1. The Annunciation, with the unicorn, symbol of the Incarnation of Jesus and Isiah showing the text: Ecce Virgo [concipiet] - here the Virgin conceived;
  2. The Nativity, with the burning bush and the fleece of Gideon;
  3. The Crucifixion, with the sacrifice of Abraham and the bronze Serpent;
  4. The Resurrection, with Jonah expelled by the whale and St. Epiphane’s lion of Phisiologus;
  5. Mary, John and two other apostles watchng the Ascension; with a symbolic eagle showing the sun in its claws, and Charadrius (or Calandre) turning its head towards a dying person to heal them, the flying into the sun’s rays (the eagle is, apparently, te only bird capable of flying straight to the sun without being blinded);
  6. The other apostles contemplating Jesus going up to heaven, with two angels holding banners;
  7. In the almond-shaped peak, Christ trimphant carrying his cross, on each side adored by an angel.

During a first restoration in 1844, the order of the panels was unfortunately inverted, and in 1904 when the lead was again renewed, they were remained in this disorder. However, more recently, the panels have been returned to the correct progression.

  • The founding saints of the Church of Gaules - St. Pothin, St. Irene, St. Polycarpe
  • Life of John the Evangelist
  • Life of John the Baptist. Glass presented by archbishop Renaud de Forez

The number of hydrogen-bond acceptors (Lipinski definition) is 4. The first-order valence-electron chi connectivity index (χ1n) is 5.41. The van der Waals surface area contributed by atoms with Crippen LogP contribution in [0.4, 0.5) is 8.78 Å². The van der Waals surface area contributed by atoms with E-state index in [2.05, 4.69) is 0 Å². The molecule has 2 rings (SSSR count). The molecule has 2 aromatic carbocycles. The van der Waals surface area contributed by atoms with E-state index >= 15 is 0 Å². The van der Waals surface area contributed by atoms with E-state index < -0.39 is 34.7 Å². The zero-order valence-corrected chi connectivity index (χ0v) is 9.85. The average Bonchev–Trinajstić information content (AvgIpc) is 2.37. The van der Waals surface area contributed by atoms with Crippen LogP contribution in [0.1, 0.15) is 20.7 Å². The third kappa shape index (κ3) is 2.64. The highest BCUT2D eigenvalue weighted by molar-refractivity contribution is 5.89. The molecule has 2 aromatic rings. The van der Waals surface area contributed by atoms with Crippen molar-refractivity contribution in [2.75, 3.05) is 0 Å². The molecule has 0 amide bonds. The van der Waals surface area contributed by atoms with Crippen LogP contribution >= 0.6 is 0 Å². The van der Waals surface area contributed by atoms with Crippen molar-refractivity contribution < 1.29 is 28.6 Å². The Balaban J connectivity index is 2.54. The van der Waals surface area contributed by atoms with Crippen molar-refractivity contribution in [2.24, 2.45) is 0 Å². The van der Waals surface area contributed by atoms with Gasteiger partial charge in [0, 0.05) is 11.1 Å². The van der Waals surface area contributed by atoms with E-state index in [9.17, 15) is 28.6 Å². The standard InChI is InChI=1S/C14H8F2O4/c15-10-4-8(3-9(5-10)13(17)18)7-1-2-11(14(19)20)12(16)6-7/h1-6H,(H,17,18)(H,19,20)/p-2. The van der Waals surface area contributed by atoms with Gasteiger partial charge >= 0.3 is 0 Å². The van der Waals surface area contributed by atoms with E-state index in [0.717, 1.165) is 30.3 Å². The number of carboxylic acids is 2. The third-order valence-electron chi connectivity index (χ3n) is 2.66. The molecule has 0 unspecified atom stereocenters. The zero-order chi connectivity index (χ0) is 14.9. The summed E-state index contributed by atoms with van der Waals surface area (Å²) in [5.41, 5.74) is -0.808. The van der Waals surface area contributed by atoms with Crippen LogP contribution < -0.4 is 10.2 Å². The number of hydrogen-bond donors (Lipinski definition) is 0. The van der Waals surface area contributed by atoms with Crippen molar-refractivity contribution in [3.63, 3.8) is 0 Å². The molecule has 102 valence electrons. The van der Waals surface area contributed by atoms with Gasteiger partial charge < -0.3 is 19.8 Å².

• the Redemption (central window - here, to the left), giving a resumé of the redemption of the world. The fourteen small subjects to each side show events in the Old Testament or symbolic animals.
  • Life of St Etienne
  • Childhood of Jesus, the Virtues and Vices
  • Resurrection of Lazarus

In the upper part of the choir, the cleristory presents a sucession of prophets. Unfortunately, they have been over-restored..

Prophets stained glass windows.

In the clestory of the apse, are depicted the twelve apostles, all over restored, except for Peter and Paul. In the centre is Jesus and Mary, crowned and sitting on two thrones, with their feet on the arms of the town of Lyon. This window dates from the very end of the 13th century.

There are several rose windows in the Notre-Dame cathedral.

  • High above the choir, the north rose [illustrated below] is small, containing eight medallions, of which only the top three are very old.

The north rose at Lyon cathedral

  • The western rose at the cathedral entrance [illustrated below] dates from 1392, and shows the Easter Lamb surrounded by the life of saint Jean-le-Baptiste, and that of saint Etienne, the saints for whom this cathedral is named.

The central rose window at Lyon cathedral, from the exterior
The west rose window at Lyon cathedral
Above: from the exterior